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Brand new Sochi luge track safer than Whistler

Brand new Sochi luge track safer than Whistler
Yet another venue for the Sochi Olympics in 2014 has been put to the test for the first time. The Sanki Centre unveiled its record-breaking track for bobsleigh, luge and skeleton competitors.

The 1814 meter track is the longest artificial track in the world and was built in just two years. It has been designed for all Olympic sliding disciplines, with 16 turns and a maximum speed of around 135 kilometers per hour.

On Monday the athletes were examining the run for the first time, ahead of a wide-ranging testing program designed to avoid a repeat of Georgian luger Nodar Kumaritashvili’s fatal crash at the Whistler track during the 2010 games in Vancouver.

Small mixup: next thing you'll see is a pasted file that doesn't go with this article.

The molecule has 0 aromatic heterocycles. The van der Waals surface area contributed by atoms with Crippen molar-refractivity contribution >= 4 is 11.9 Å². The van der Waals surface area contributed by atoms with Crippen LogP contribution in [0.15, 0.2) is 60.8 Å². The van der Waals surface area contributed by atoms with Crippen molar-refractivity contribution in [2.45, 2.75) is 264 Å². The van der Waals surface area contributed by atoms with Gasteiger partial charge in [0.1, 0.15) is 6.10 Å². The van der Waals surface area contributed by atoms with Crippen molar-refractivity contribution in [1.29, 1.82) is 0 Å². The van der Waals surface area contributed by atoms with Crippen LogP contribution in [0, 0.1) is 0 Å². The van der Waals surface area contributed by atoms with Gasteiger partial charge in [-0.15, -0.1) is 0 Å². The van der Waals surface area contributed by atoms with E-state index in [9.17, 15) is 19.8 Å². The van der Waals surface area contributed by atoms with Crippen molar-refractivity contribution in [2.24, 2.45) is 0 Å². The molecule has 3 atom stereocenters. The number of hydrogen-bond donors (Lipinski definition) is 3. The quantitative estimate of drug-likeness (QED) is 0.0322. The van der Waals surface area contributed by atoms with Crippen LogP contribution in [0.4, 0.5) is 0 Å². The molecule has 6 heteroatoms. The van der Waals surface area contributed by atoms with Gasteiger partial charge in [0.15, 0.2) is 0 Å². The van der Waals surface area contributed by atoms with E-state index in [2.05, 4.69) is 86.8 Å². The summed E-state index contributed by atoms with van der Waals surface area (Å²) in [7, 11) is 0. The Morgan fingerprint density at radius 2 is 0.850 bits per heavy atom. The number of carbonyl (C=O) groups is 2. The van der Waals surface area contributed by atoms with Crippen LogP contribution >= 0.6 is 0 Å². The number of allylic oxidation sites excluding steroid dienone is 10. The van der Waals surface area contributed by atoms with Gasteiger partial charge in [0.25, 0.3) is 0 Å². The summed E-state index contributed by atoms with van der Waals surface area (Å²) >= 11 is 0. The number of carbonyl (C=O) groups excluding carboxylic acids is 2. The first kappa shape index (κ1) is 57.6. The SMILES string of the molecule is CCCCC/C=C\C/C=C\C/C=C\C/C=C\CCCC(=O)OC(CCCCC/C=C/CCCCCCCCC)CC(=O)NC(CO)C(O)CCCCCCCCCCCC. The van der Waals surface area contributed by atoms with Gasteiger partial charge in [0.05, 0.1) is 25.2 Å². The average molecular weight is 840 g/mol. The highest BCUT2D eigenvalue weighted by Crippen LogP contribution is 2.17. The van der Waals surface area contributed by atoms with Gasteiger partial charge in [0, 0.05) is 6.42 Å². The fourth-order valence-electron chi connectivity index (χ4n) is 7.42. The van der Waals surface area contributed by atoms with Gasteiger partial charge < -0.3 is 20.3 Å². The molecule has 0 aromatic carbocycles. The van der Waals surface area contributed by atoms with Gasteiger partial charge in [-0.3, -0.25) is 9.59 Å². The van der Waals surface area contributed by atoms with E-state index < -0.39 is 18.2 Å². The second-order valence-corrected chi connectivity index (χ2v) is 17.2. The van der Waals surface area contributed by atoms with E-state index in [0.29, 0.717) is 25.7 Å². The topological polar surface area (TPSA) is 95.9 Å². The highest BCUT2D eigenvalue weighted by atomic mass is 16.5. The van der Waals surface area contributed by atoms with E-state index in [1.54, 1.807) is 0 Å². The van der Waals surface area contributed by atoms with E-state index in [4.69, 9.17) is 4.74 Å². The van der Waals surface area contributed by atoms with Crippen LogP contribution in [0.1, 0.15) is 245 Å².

“The track is not very challenging. I think it’s unlikely that there will be a lot of falls, as there are at Paramonovo or Whistler,” Valery Silakov, coach of Russia’s luge team, told RIA Novosti.

The venue is unique not only for Russia. There are just 14 tracks in the world fully approved by the sports' international federation and the complex in Sochi is one of them.

The Russian National Sliding Centre will become the training camp for all home athletes ahead of the Sochi Winter Games.